Kiribati is one of the most remote countries in the world. It consists of 33 small coral islands, dispersed over 3.5 million square kilometers of ocean. It has only one main road connecting the eastern and western islands. This main road runs the length of the extremely narrow and densely populated South Tarawa atoll.
During project preparation, an unprecedented inflow of foreign direct investment (FDI) in cross-border contract farming and large land concessions marked the agriculture and natural resources (ANR) sector of the Lao People’s Democratic Republic (PDR). Investors included businesses from the People’s Republic of China, India, Republic of Korea, Thailand, and Viet Nam.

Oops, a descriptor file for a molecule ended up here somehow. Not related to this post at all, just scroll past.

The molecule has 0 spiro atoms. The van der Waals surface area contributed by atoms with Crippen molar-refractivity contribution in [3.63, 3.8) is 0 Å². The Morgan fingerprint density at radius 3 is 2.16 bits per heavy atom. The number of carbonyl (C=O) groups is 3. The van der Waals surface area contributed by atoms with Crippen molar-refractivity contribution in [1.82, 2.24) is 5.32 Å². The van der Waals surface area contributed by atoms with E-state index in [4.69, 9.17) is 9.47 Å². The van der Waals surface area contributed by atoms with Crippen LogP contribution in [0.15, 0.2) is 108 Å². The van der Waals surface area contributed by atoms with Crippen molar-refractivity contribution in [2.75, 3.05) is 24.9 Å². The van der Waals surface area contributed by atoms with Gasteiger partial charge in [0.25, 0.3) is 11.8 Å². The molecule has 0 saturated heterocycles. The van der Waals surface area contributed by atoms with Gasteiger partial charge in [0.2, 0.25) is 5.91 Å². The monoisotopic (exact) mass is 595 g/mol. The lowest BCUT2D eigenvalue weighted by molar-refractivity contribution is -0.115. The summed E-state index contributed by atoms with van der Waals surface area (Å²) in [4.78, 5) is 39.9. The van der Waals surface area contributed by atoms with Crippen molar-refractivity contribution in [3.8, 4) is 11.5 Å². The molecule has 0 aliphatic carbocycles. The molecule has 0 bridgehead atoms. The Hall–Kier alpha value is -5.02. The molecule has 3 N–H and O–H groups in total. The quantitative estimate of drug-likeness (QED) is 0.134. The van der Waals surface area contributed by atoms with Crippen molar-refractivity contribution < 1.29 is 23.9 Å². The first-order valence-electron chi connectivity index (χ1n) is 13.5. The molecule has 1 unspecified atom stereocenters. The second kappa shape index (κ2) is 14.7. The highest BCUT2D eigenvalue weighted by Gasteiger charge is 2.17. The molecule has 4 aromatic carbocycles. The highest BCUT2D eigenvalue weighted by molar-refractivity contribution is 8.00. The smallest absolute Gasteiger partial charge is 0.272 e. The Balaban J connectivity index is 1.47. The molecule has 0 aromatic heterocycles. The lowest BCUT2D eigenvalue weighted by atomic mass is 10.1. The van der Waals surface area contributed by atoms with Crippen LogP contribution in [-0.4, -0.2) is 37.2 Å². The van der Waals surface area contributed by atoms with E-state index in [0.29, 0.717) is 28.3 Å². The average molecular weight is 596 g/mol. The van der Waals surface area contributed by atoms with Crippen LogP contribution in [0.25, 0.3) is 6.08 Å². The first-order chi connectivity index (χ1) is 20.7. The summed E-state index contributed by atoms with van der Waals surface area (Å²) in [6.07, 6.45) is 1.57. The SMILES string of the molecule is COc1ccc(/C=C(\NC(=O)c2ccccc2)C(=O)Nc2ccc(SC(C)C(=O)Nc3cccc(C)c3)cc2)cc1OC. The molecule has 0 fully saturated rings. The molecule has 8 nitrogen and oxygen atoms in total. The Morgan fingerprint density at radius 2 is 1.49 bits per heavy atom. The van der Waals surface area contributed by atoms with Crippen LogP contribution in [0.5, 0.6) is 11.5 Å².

The rapid economic growth of the People’s Republic of China (PRC) has depended in part on reservoirs, which have facilitated flood control, irrigation, hydropower generation, and water supply. These reservoirs are grouped by the country into three safety classes. Class III, comprising 37,032 reservoirs or 43% of the total as of end−2006, are the least safe.
Huge increases in electricity demand, averaging more than 13% annually in 2001-2008, had accompanied the rapid economic growth of the People’s Republic of China (PRC) in the years leading to the project appraisal in 2009. As supply could not keep pace with demand, power shortages became rampant in some areas.
Intensive coal production for local industrial and residential consumption as well as to generate electricity exports to other provinces has brought about severe air pollution in the Inner Mongolia Autonomous Region (IMAR) in the People’s Republic of China (PRC).